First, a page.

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617 Congress Ave
Austin, TX 78701 Map

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November, 2014

Announcing the 2015 Season and Schedule

Here it is. The 2015 Hideout Mainstage Season.

I am stupidly excited. It was extremely difficult to put together, but oh so worth it.

So, without further delay, here it is:

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Your WaffleFest Pairing Menu has arrived!

This Thursday, November the Twentieth, begins the Thirteenth annual WaffleFest: a festival that highlights both the societal importance of improvisation and all-you-can-eat waffles. For you, fair theater goer, the Hideout has procured the most delightful of improvisational comedy troupes and the most delicious of waffle toppings. Here for you we present our painstakingly chosen pairings of troupes and toppings, each specifically designed to compliment the other. Print this handy guide out to accompany you to the festivities, won’t you?

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Audiences are raving about Nothing and Everything

Get your tickets here!

Nothing and Everything: Improvised Anton Chekhov Plays opened this past weekend and the reviews are glowing!

“The play was perfect and the casting was even better

“I had the pleasure to see a preview show last week and it was completely fantastic. If you’re a fan of classic theater, Chekhov plays, or being/feeling alive you need to see it. It’s really remarkable and improvised (improvised!) by some of the smartest performers around.”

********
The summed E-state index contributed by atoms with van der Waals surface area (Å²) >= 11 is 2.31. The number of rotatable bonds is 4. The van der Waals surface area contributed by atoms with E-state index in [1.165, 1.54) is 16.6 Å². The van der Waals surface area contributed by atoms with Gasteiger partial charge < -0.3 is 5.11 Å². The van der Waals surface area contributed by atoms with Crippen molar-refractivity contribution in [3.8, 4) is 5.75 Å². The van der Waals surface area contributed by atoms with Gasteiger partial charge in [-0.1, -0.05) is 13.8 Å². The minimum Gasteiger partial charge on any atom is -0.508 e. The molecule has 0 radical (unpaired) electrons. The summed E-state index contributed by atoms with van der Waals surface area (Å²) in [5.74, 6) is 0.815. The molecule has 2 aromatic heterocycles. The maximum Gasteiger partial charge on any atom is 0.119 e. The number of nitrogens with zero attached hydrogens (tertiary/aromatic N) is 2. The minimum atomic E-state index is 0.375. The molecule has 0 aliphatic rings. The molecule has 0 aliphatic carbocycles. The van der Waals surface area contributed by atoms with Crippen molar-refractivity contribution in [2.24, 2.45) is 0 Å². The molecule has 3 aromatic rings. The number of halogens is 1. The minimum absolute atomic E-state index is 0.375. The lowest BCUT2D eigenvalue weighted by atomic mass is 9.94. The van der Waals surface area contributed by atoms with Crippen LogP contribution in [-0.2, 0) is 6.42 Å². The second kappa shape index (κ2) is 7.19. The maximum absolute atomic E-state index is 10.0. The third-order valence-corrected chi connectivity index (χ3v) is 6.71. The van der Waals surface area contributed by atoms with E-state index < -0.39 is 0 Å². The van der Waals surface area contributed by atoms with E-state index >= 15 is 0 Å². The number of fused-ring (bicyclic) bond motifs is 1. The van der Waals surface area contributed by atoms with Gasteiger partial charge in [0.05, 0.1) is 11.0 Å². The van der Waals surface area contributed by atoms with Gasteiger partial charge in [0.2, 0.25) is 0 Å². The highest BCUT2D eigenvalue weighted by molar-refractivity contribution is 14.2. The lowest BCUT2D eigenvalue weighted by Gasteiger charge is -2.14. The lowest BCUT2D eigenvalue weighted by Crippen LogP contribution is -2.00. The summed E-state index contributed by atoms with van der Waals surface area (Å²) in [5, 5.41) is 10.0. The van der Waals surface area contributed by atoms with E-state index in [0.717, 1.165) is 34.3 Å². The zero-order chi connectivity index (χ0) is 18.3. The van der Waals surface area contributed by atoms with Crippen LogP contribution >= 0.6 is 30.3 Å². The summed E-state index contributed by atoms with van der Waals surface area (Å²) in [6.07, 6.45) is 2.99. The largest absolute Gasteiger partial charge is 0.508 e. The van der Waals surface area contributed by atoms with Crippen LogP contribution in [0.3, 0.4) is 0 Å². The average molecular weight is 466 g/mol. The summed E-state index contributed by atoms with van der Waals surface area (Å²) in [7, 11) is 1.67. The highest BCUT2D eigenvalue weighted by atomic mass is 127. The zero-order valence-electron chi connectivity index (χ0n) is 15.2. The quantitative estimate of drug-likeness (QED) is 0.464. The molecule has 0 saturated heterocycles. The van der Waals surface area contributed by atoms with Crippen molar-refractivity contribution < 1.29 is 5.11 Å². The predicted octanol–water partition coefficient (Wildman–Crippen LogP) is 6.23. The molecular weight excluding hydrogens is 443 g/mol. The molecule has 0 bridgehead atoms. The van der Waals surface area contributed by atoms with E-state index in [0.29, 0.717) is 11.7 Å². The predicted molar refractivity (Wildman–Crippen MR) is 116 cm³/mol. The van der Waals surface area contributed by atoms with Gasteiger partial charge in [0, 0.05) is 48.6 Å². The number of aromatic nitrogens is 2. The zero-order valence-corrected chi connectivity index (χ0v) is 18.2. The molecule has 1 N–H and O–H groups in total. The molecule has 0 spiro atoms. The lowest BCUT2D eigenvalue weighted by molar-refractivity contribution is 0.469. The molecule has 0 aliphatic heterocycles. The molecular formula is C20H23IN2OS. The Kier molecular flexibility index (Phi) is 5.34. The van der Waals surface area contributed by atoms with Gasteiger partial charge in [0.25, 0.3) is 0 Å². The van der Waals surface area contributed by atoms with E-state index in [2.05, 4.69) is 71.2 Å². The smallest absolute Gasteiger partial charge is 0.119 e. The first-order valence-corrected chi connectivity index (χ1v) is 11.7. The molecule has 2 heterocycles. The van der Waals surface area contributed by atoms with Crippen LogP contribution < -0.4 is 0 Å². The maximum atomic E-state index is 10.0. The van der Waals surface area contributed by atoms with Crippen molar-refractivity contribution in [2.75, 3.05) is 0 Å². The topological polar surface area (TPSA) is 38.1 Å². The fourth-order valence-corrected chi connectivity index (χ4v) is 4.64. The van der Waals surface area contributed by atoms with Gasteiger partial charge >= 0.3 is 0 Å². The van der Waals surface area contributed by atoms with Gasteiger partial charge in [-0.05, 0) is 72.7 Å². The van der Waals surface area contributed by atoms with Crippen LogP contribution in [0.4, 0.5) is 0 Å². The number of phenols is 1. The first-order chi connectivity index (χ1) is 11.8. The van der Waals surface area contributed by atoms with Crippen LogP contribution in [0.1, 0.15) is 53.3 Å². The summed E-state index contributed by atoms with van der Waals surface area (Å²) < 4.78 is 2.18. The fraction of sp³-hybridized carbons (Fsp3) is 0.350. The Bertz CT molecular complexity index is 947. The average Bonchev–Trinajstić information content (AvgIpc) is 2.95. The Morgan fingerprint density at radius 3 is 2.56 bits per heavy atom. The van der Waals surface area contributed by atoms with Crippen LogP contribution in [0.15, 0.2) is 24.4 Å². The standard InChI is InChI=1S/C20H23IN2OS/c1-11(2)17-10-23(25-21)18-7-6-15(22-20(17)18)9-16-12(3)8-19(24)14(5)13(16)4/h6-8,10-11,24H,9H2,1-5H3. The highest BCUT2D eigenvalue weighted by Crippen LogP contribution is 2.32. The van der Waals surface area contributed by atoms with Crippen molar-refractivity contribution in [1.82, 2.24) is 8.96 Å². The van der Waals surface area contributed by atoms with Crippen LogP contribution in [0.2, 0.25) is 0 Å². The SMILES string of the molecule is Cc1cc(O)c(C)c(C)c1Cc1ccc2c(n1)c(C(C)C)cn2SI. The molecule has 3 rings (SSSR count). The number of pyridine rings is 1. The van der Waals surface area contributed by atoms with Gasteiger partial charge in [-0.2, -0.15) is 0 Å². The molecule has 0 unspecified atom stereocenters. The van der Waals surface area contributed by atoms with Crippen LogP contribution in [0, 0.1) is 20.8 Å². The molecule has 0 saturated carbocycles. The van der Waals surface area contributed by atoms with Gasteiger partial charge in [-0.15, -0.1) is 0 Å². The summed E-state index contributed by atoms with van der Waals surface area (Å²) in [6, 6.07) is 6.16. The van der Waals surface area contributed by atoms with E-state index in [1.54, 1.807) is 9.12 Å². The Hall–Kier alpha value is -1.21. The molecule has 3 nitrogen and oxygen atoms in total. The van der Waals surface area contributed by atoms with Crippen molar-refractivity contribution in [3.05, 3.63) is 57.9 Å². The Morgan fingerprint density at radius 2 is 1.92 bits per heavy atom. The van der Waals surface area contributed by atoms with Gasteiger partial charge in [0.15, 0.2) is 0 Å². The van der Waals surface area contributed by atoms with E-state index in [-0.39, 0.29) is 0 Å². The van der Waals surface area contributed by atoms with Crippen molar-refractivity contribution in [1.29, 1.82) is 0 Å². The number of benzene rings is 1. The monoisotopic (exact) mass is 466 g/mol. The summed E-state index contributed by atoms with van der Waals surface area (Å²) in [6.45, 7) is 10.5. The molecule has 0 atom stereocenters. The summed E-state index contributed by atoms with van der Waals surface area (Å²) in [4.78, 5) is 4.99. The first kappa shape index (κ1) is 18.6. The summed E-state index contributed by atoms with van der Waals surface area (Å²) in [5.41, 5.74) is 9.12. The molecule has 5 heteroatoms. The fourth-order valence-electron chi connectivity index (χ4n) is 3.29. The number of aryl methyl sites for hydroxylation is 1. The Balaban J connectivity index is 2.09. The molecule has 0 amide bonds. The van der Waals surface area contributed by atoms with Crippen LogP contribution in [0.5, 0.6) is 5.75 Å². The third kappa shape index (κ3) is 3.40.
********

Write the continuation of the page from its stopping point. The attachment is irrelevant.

“Opening night was sublime. Just fantastic theater.”

“Oh, and in case you’re curious, the show is fucking phenomenal.” 

(That last one was courtesy of Hideout Artistic Director Roy Janik)

The run continues tomorrow night, that’s Saturday November 15 at 8pm and continues Saturdays at 8pm til December 20! You don’t want to miss this! Get your tickets here!

photo by Steve Rogers Photography 


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Three Thoughts on Improvised Chekhov

By cast member Andrew Buck, originally posted at YesAndrew.com

I’m currently rehearsing for a show called Nothing & Everything: Improvised Anton Chekhov Plays, which opens in a couple of weekends at The Hideout Theatre. After two months submerging myself in Chekhov’s play and turn-of-the-century Russian history, let’s see if I can extract a few insights. And then let’s see, when the show closes at the end of the year, how much alignment I feel with these ideas …


Joe Schmo doesn’t know who Anton Chekhov is. Of the people who do vaguely recognize the name, I’d guess half think of him as a short story writer, not a playwright. And finally, of the people who are aware that Chekhov wrote plays—five plays total—most think of them as two things: gloomy and Russian.

No doubt, Chekhov’s plays are exceedingly gloomy and hyper Russian.

But gloomy can be funny, especially in a modern American culture where schaundenfreude dominates. Americans love watching sad bastards. Chekhov’s plays are full of Eeyores bemoaning the pointlessness of life with such earnestness it’s irresistible.

When a Chekhov character wails with existential dread, it’s as when a white person complains about a scratch on their Prius—i.e., the rest of roll our eyes. #whitepeopleproblems #chekhovproblems

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